Some of you may have read our previous article about the new open API, Vulkan, and wondered about what Microsoft was doing to keep DirectX as a relevant API. Windows 10 was released this past year with one of its key features answering that exact question, announcing their upgraded API, DirectX 12. Considering the software layer is the most common API found in the biggest games, we thought it would be beneficial to highlight what exactly has been done to keep it applicable.
One of the biggest highlights of DirectX 12 was the installation of Direct3d, which will in turn allow developers to customize their games for the specific hardware. The reason that this makes it so much simpler for developers is the lower-level abstraction and reconfiguration compared to its predecessor, DirectX11. Developers no longer have to code their own code now that the API itself deals with that.
Another highlight from Microsoft’s latest API is its ability to communicate with the GPU. The previous DirectX11 was only able to have the CPU communicate to the GPU 1 core to 1 core at a time. The ability now to constantly keep in contact with GPU, and even possibly have user control over it, makes for the option for vendors to create multiple tools to offload work onto GPU’s.
A major highlight about this increased ability to communicate between threads is the reduction in draw call overhead that inherently comes with it. Because of the fact that DirectX11 couldn’t communicate as fast from the CPU to the GPU, it limited the amount of items that could be on screen. This problem mainly occurred in CPU games, but will greatly help the quality and amount of space shown as newer games with less limitation are released.
DirectX12 also includes the feature of a multi-adapter with allows games to access independent or existing solutions that will in turn utilize multi-graphics processors of different speeds and brands. The combinations of graphics cards and integrated GPU’s will add notable performance and graphics boosts that are head above heels better than the previous DirectX11.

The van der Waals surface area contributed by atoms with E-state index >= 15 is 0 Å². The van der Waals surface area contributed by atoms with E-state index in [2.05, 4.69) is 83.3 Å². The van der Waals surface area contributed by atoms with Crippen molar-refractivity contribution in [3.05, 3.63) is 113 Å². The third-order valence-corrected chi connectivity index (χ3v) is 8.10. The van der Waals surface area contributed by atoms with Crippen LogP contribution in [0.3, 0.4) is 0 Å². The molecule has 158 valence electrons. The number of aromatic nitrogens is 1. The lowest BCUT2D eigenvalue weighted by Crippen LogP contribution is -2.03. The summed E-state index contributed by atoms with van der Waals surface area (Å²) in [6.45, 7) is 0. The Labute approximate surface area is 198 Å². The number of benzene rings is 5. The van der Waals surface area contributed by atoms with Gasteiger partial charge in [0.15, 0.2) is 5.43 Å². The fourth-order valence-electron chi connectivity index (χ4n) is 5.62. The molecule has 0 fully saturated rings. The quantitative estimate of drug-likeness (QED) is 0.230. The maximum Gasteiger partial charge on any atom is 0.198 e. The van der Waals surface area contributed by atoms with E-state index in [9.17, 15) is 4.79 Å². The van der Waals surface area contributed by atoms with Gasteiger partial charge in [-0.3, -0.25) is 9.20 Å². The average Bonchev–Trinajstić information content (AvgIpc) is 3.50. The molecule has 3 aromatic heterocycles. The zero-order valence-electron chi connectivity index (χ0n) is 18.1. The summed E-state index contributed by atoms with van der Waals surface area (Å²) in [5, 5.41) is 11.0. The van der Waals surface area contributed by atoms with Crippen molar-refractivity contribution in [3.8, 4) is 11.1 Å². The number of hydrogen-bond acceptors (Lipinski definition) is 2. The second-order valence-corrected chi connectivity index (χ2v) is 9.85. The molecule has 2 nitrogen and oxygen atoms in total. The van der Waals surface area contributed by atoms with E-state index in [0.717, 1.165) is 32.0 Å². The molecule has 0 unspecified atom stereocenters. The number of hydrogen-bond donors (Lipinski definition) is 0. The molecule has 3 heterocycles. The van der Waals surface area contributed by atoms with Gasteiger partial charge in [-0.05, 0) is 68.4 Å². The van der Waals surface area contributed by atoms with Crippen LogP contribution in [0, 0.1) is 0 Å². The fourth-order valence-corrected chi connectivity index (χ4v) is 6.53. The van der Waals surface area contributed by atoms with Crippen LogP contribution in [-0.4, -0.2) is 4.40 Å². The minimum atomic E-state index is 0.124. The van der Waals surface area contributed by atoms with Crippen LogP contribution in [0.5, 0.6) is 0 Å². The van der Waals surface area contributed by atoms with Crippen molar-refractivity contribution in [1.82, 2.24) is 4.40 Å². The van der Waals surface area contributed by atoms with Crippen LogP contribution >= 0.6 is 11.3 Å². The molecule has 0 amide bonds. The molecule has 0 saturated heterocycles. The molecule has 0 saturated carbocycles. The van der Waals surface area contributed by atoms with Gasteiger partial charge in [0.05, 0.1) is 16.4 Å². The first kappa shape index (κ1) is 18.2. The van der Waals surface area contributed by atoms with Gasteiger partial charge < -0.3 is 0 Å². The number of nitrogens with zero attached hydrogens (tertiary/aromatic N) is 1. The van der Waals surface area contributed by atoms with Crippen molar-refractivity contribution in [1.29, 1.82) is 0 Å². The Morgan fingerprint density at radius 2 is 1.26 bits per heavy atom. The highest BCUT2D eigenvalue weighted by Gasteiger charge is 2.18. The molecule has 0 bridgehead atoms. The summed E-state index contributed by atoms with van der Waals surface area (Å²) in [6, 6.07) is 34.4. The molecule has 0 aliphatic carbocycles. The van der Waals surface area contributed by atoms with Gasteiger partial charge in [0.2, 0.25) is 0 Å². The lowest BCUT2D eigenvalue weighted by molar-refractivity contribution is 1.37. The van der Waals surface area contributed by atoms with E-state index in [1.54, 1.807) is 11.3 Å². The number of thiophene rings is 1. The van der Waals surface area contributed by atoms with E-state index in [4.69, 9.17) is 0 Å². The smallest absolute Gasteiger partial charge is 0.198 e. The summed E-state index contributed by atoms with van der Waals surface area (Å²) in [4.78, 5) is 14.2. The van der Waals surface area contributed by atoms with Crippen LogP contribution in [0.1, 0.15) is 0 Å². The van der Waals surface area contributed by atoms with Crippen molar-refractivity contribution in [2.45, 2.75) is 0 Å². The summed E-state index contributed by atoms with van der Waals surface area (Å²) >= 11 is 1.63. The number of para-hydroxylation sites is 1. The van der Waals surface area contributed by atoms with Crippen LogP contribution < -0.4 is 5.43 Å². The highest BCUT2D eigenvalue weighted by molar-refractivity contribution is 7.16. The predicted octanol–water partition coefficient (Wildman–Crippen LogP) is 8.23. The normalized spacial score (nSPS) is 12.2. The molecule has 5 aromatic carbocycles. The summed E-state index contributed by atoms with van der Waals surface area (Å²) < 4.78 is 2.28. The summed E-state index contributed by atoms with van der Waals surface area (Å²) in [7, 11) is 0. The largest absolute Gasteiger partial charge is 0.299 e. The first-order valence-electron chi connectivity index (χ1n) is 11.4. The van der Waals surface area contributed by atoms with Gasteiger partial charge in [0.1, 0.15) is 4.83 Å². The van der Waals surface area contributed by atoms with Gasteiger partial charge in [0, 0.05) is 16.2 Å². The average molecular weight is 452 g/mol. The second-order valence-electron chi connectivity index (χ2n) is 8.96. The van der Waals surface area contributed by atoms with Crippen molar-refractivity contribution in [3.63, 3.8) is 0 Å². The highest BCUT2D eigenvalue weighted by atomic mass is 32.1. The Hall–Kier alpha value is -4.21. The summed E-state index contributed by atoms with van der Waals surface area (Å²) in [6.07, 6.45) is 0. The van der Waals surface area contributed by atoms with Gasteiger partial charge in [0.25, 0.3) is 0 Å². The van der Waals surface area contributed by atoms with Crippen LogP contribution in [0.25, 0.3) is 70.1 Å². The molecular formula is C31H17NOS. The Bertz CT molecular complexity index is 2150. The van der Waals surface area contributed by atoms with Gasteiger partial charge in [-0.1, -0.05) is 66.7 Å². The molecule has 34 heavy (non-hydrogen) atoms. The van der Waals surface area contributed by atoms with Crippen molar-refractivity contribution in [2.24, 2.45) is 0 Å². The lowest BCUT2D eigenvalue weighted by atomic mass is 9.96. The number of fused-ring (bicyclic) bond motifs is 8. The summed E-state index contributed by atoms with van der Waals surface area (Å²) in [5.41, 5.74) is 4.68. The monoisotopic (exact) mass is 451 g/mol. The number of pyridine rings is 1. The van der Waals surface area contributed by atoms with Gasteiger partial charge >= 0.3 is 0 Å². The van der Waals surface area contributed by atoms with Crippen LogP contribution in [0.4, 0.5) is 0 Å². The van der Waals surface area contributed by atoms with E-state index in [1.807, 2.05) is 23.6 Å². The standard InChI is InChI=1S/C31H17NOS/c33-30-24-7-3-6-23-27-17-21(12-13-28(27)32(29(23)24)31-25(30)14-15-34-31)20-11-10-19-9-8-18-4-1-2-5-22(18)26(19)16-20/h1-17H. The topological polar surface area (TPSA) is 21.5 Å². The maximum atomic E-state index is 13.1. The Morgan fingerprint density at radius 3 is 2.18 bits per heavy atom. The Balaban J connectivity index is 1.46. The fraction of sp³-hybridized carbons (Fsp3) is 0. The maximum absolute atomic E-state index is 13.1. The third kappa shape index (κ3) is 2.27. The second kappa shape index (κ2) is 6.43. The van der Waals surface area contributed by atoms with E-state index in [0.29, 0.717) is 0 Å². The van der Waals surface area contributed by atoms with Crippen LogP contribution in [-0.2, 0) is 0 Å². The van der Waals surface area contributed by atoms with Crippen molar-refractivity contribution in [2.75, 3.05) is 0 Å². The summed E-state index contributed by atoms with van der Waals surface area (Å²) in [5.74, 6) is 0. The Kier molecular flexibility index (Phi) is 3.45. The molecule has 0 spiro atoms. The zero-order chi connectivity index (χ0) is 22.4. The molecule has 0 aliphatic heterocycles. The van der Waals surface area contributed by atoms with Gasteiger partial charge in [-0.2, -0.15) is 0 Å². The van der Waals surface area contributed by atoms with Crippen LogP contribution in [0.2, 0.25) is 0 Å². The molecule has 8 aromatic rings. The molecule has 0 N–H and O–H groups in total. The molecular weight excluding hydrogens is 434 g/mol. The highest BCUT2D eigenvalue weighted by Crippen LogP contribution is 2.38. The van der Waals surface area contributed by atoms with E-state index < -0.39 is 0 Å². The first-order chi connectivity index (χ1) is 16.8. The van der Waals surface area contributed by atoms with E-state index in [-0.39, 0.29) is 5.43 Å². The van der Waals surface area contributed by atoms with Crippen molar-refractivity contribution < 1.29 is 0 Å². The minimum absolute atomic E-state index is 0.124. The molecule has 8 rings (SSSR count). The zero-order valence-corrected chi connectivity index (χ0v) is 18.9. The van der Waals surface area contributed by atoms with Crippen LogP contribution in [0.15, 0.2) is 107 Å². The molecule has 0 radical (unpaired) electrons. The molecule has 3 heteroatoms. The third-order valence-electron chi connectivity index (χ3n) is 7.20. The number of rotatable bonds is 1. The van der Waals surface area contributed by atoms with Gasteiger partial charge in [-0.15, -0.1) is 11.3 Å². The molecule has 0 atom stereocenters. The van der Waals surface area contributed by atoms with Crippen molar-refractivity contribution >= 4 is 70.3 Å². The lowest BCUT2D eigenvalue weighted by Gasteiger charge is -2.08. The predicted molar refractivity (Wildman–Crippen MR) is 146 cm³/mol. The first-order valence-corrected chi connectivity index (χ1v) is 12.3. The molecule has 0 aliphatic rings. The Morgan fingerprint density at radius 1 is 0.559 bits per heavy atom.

Over at PCWorld, they were able to highlight some of the key aspects of the DirectX12 to the DirectX11 through a series of tests. The first test included a comparison of DirectX11’s single threaded performance followed by AMD’s mantle API and then DirectX12’s multi-threaded performance. DirectX11 managed to only run roughly 900,000 draw calls before their performance dropped to below 30 fps on a Gigabyte WIndForce Radeon R9 290x card. To the naked eye that statistic may not be overwhelming, but once it is put next to the production of the draw call count of the DirectX12, it is. The DirectX 12 API runs over 13.4 million draw calls a second which is even a million draw cells faster than AMD’s mantle API. While the draw call results were incredible, DirectX12 continued to prove victorious throughout the following samples. It dominated their 3DMark API GPU comparison by over 1 million a second and the integrated graphics processor by 1.5 million a second.
After multiple proven facts shown by Microsoft itself and tests done through PCWorld, it is not hard to tell that DirectX12 is the clear dominant to its younger brother, DirectX11. It has proven to allow developers to optimize their games for specific hardware which DirectX11 could not, communicate at a much faster rate than the DirectX11 could, and reduce the draw call overhead time by a significant amount with a much higher performance rate. The use of an open API has been a revolutionary cross platform software, but the DirectX12 has proven that with its upgrades over the previous version it still reigns supreme.